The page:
marketing on facebook Everyone seems to be on Facebook and you are ready to use the latest buzzword in Internet Marketing by creating a Page on Facebook.

It's easy, right?

Maybe. But you want to make sure you do it right. There are several things you want to watch out for when putting your business on Facebook, and I'm just starting to compile a few Best Practices for Social Network Marketing.

Keep Business and Personal Separate!

First, this cannot be stressed enough, although it is nearly always ignored even by web marketers. Do NOT mix business and pleasure. Besides it being unprofessional, on Facebook there can be issues down the road. I'm not talking about saying the wrong thing, or sharing too much info. It's bigger than that:   Ownership

Here's a dirty little secret about ownership of Facebook Pages for your business:  The account that creates the page, owns the page for life of the account. 
I'm gonna let that sink in a bit while I refresh my coffee...

Creator of Facebook Page is the Owner

I hear you asking "What's the problem with that geek-boy?"
"If it's my business, that just makes sense to own my page."  
Ah... but does it?  I'll give just 2 quick scenarios where this can be an issue:

  • You sell the business and are no longer associated with it in any way... whoops, you are, since you cannot remove yourself from that Business Page, ever. And, if you delete it, or delete your account, you take down that Business presence on Facebook.  Not sure the new owners will appreciate that.
  • You die. Hey, it happens. As a web host, I have had at least 3 people die over the years where we kept their website up for a certain period of time after. And if someone takes over the business, and that Business Page is owned by you, the dead one, what do you do? Keep the your profile up so people think you are still alive? Facebook has special procedures for Memorial profiles, but how does that affect Business Pages of the deceased.

Note: this ownership issue is current as of this writing. Facebook may come up with a way to transfer ownership, but don't hold your breath, and don't make your plans based on what you hope Facebook will do.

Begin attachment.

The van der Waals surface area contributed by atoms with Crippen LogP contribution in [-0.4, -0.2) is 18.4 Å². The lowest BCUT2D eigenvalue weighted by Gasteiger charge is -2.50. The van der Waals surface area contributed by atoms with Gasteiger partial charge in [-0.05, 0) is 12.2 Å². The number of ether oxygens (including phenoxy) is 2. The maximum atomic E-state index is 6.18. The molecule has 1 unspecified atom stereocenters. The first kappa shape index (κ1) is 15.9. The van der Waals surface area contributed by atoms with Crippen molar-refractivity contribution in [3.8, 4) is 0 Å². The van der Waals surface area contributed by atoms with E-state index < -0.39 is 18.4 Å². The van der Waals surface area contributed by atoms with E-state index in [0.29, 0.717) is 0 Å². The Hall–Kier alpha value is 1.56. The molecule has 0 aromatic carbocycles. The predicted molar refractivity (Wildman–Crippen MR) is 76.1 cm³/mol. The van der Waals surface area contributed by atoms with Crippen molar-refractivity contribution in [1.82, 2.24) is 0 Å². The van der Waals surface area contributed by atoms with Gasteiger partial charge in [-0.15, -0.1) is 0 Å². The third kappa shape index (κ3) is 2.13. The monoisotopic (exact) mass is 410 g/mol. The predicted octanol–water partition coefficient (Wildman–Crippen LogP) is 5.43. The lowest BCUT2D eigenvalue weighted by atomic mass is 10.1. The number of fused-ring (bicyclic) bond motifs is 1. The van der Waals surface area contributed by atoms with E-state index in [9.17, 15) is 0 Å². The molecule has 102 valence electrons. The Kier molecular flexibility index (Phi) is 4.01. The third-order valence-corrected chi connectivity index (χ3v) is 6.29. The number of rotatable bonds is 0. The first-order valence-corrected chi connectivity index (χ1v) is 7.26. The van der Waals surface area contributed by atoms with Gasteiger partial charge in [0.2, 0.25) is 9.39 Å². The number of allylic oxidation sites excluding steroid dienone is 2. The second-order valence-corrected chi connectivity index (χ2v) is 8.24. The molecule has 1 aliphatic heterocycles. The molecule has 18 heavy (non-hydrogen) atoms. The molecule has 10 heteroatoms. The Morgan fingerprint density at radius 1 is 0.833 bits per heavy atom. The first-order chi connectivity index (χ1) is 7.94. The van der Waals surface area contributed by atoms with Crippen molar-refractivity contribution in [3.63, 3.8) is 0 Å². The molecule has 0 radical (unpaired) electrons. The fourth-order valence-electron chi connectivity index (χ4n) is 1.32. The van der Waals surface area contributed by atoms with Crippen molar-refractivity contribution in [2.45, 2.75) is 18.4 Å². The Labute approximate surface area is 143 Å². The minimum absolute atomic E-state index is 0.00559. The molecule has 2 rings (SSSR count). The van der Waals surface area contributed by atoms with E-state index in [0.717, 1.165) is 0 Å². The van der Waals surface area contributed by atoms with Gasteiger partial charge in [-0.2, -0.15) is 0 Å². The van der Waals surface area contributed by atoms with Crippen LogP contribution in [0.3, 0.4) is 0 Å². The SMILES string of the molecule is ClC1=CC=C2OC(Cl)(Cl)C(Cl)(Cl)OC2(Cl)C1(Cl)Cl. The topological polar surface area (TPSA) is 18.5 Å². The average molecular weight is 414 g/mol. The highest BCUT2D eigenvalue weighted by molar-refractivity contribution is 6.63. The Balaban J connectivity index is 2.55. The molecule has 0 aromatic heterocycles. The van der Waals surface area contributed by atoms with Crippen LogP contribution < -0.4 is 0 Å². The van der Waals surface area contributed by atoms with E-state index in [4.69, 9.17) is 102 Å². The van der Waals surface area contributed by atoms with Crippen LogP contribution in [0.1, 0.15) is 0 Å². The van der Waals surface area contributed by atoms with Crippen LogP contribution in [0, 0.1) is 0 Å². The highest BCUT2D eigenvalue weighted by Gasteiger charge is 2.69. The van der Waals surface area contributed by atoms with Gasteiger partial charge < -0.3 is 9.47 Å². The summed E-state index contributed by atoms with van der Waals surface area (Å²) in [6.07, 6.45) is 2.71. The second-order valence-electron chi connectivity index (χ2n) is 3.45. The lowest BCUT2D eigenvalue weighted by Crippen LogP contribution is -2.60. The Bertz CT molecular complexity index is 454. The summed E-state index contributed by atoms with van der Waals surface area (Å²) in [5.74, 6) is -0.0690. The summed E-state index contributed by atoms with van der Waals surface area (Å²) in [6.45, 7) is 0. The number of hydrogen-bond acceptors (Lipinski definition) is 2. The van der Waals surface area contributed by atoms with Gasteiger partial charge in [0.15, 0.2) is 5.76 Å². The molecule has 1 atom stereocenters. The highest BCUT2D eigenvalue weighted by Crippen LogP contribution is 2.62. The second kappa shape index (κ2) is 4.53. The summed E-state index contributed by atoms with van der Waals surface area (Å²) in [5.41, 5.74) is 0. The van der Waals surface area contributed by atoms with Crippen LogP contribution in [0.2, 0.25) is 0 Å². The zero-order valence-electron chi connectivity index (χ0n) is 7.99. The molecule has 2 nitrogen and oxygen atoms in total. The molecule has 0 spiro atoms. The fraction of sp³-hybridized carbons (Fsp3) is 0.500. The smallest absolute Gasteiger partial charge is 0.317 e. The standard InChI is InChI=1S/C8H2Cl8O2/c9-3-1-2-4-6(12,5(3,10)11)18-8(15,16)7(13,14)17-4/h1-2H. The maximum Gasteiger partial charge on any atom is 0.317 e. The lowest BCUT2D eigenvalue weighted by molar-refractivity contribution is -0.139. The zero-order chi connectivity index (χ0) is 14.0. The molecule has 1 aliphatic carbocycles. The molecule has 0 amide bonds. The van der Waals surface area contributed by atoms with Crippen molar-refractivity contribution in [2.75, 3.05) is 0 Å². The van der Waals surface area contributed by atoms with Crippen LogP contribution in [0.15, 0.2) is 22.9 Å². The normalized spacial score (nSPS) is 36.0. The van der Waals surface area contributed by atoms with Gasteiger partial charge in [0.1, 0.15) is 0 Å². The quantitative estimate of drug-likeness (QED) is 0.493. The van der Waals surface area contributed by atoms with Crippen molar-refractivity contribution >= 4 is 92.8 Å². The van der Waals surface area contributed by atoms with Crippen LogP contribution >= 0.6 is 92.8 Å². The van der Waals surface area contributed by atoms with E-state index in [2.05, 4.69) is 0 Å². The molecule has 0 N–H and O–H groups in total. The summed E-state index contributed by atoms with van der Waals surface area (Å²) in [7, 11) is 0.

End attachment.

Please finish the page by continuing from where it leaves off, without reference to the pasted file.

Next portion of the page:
A more worser scenario (yes, I made up those words) is more common, and way more dangerous.  Did I use the word 'dangerous' for Facebook Marketing?  OK, that's a bit heavy, but watch how this very common pattern takes shape.  I will use my own business as a purely ficticious tale.

  • Seven Sages has their website, and barely update it. If they did, they might show up better in search engines when someone searches for Website Management.
  • Jake, one of the designers, and really active on Social Networks, especially Facebook, sees the need to have the business on Facebook. Jake even gets approval from the company, since it is a good idea. 
  • Website Management by Seven Sages on FacebookJake sets up a Facebook Business Page for Seven Sages
  • Jake creates the feeds, and has the Facebook page automatically updated when the Seven Sages page is updated. It is pretty easy by just having Facebook check the RSS feed from Seven Sages.  Brian is made an admin of the business page, so it can be managed by the company, and not just Jake.
  • Great, Seven Sages has it's on page on Facebook. Jake is happy, everyone is happy. It doesn't really bring in much extra business, but that doesn't matter. At least there is a Seven Sages presence on Facebook.
  • Uh oh... Jake gets a great job offer. We are happy for him, and wish him well on his success.
  • Brian from Seven Sages is still admin of the page, and decides to remove Jake from his admin duties. Afterall, even though Jake left on good terms, there is no reason to have him as admin. All is swimmingly good.
  • Poor Jake. He's such a great guy that he nows has a stalker. Jake decides to cancel his Facebook account just so he doesn't have to deal with the stalker. And his new job is taking up a lot of his time and he has basically outgrown Facebook. Good for him.
  • Uh oh... WTF!   Where the hell is the Seven Sages business page! Muddy Flower!  
    Whoops, it seems since Jake created the page, when Jake's account is cancelled so are all things he created. It doesn't matter if he was no longer an admin for the page. He was, and always will be the creator. He goes, the page goes.  (like some old Vampire myth of if you kill the parent vampire, all the vamps they created automatically go poof).